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Celebrating women in science: Marie Skłodowska Curie, a historic role model
Elena Giusto, PhD
Marie Skłodowska Curie is without a doubt one of the most well-received figures within the scientific community. She stood out not only for her brilliant talent and dedication, but also as an inspiring woman in science. Her pioneering studies on radioactivity significantly contributed to the development of anti-cancer therapies. In 1903 Marie Curie became the first woman to win a Nobel Prize (in physic), and just eight years later, she was awarded her second Nobel Prize (this time in Chemistry); she is one of just four people who have received this prize twice, and only two of them have shined in different subjects.
Marie was also the first woman to lecture at the prestigious Sorbonne University in Paris and the first lady whose remains have found shelter within the suggestive walls of the Parisian Pantheon. Her name is worldwide associated with several Cancer Research Institutes and with some of the most competitive fellowships a researcher can long for.
Things like these do not happen by chance, neither do they come easy!
Marie's radiant way to science
Maria Salomea Skłodowska was born in Warsaw, Poland, on November 7th, 1867. Her parents, both teachers, provided Maria and her siblings (one brother and three sisters) with a well-built education. As a child, Maria embraced the study of physics and maths, and very soon her exceptional interest in learning came to surface. Two premature losses - her eldest sister first and her mum later - scarred Maria’s personality, and she often suffered from depression. Fortunately, Maria found comfort in her sister Bronislawa, with whom she established a special connection as they both were ambitious and resolute at earning a university degree. Sadly, at that time Warsaw was under Russian domination and women were not allowed to receive high-level education. Therefore, Maria and Bronislawa started attending the so-called “flying-University”', a secret organization aimed at providing education outside of Russian control -and so “flying” between different locations. The two sisters did not give up their dream and finally worked out a mutual promise: Maria would help fund her sister's studies (working as a governess during the day and studying till late at night), and Bronislawa would return the favour shortly after. And so it was!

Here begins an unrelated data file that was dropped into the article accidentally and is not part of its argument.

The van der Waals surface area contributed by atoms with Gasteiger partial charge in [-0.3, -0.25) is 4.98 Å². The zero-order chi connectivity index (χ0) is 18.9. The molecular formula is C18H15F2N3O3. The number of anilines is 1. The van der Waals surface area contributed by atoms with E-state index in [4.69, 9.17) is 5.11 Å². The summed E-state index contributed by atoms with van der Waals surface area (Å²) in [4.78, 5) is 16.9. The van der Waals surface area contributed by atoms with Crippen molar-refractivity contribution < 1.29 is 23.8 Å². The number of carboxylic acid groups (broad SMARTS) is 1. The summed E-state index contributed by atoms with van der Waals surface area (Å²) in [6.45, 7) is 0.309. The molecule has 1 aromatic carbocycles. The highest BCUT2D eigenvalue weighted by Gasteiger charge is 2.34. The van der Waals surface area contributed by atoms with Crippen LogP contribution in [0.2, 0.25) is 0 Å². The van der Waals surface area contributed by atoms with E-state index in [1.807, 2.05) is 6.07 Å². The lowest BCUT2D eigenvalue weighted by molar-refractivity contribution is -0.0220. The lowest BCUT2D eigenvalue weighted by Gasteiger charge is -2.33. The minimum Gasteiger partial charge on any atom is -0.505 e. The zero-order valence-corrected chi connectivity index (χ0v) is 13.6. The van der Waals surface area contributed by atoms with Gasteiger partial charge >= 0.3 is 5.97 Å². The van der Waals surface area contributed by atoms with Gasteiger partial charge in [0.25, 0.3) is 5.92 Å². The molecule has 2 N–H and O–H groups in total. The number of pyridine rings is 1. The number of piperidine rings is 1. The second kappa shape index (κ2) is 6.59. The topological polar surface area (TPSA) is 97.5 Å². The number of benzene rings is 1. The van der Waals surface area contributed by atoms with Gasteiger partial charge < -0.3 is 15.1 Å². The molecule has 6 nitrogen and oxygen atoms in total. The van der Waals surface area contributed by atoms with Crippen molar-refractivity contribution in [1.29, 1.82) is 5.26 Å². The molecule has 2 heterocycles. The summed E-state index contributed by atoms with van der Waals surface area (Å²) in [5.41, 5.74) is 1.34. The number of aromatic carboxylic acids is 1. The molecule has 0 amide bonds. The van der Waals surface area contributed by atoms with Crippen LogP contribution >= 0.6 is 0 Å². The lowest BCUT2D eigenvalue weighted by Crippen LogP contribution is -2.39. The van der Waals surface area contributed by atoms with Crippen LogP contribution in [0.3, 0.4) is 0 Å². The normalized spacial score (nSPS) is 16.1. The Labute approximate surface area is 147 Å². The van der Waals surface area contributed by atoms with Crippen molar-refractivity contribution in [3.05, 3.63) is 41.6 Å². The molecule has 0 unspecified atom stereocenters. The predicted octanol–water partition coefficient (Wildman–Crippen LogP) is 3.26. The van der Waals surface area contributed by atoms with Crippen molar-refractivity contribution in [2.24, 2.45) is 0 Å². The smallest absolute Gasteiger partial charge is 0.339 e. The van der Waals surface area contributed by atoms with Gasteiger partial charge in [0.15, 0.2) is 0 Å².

In 1891 Maria - now Frenchified as Marie - could finally walk in the Sorbonne University and formally begin her journey in science. In 1893 Marie obtained her degree in Physics, redoubling, the following year, with a second degree in Maths.
Pierre Curie and the perfect match
In 1894 Marie was looking for a lab space and she found love instead! Pierre Curie, a French physicist, had just discovered the phenomenon of piezoelectricity and was starting his studies on magnetism, when his attention was attracted by Marie and her interest in the radioactive properties of uranium. Marie and Pierre established an instant close-knit friendship and formed a tremendous working team; they eventually got married in 1895.
The sturdy couple ground away at their research and it did not take long for them to realise that pitchblende, the mineral from which they were extracting uranium, was also the source of additional radioactive elements. With that in mind, they began a strenuous job of isolation, crystallization and purification, working in suboptimal conditions and exposing themselves to lethal doses of radiation: amused by the feeble and suggestive light emanated by the tubes they were carrying in their pockets, Pierre and Marie were unaware that their lives were at risk! Eventually, they achieved their goal and added two new radioactive elements to the periodic table: polonium (a tribute to Marie’s homeland) and radium. However, it would have taken years, and tons of pitchblende, before they could obtain the tiniest amount of these elements in their pure forms. Marie and Pierre noticed that radium was able to kill tumour cells faster than healthy cells and immediately understood the clinical potential of this element. Nevertheless, they purposely decided to not claim a patent for their discovery and allow the scientific community to have free access to polonium and radium.
1903 was a great year for the Curies: in June Marie obtained her doctoral degree, while a few months later the couple were awarded, together with Becquerel, the Nobel Prize in Physics, as a recognition of their valuable work on radioactivity. Notably, Marie was initially excluded from receiving the prestigious medal. It was only thanks to Pierre’s stubbornness that Marie’s contribution was appraised and finally recognized as a legitimate winner of the Prize. This came together with a career advancement for Pierre, who was appointed Professor of Physics at the University of Paris.